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10 football fields 25 feet deep will help protect Madison's lakes
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10 football fields 25 feet deep will help protect Madison's lakes

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What if every home in Dane County had a 55-gallon rain barrel to catch water as it rushes off roofs and through downspouts?

All of those rain barrels would collect about 7.5 million gallons of water every time it rained, on average. Empty those barrels three times per month from May to September, and that’s enough water to fill 10 football fields 25 feet deep, according to the Clean Lakes Alliance.

That’s an enormous amount of precipitation that, if captured, could be gradually spread on lawns, gardens and other plants — rather than washing organic material off the land and into Madison’s lakes during storms. All of that organic material contains thousands of pounds of phosphorus that feed stinky weeds, algae and muck that foul summer fun.

Lake water should be blue, not green.

The rain barrel example — which today we challenge every Dane County homeowner to implement — shows how significant the impact of one simple act, repeated across the region, can have in protecting the Yahara chain of lakes — Mendota, Monona, Waubesa, Kegonsa and Wingra.

Those lakes define the Madison area. They support countless businesses, bolster the economy, draw visitors and make living here special.

We need to do more to protect them, and everyone must play a role.

Farmers — especially those north and upstream of Lake Mendota — must redouble their efforts to stop phosphorus-rich manure and soil from washing off barnyards and fields. They must continue to plant cover crops and contour their fields to reduce erosion. Manure digesters help. So does the injection of manure into the soil, rather than spreading it on top.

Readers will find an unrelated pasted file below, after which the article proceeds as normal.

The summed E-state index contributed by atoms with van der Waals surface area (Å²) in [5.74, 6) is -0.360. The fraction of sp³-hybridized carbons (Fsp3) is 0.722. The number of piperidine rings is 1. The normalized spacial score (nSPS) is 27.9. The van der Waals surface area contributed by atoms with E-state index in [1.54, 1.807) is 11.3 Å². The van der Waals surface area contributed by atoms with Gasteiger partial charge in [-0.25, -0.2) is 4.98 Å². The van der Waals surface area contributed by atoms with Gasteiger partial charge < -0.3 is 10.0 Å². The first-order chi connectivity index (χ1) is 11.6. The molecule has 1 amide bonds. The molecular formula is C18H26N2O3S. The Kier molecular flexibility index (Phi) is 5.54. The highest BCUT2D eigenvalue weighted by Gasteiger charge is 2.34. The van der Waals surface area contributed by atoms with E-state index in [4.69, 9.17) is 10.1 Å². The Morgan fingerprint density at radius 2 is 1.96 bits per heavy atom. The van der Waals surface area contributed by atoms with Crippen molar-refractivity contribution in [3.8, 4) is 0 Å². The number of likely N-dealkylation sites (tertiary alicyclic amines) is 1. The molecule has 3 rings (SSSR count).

Dane County and municipal officials must buffer more waterways against downpours and continue to preserve rain-absorbing natural areas. Madison has started mapping its watershed to discover and fix trouble spots where water is rushing too fast into the lakes after storms.

Construction crews in our fast-growing region need to ensure their sites don’t discharge soil when it rains. More businesses are buffering their parking lots with vegetation to slow runoff.

Then there’s the rest of us, who need to install rain barrels. We need to keep our grass clippings and leaves from washing into the street and storm sewers that lead to the lakes. The Clean Lakes Alliance is planning to certify homes as lake-friendly next year. So start to prepare now. If you have free time, you can volunteer to help collect data on lake quality.

Lots of progress is being made, thanks to 19 organizations that the Clean Lakes Alliance has united. The amount of phosphorus per gallon of water leading to Lake Mendota has fallen by about a third over the last two decades, according to Dane County research. But heavier bursts of rain, linked to climate change, have increased runoff and flooding, which has offset some of the region’s hard work.

Clean lakes are a complicated challenge.

What isn’t difficult is adopting a few small practices that just about anyone with a home can achieve. Learn how to make a rain barrel at Plant native vegetation that slows and absorbs water. Compost food scraps to create natural fertilizer that you won’t need to buy from the store. Reduce salt on sidewalks during winter.

The Clean Lakes Alliance offers its Top 10 tips for homeowners at

This holiday weekend marks the unofficial start of summer. If you haven’t already, commit to protecting our waterways — one rain barrel at a time.

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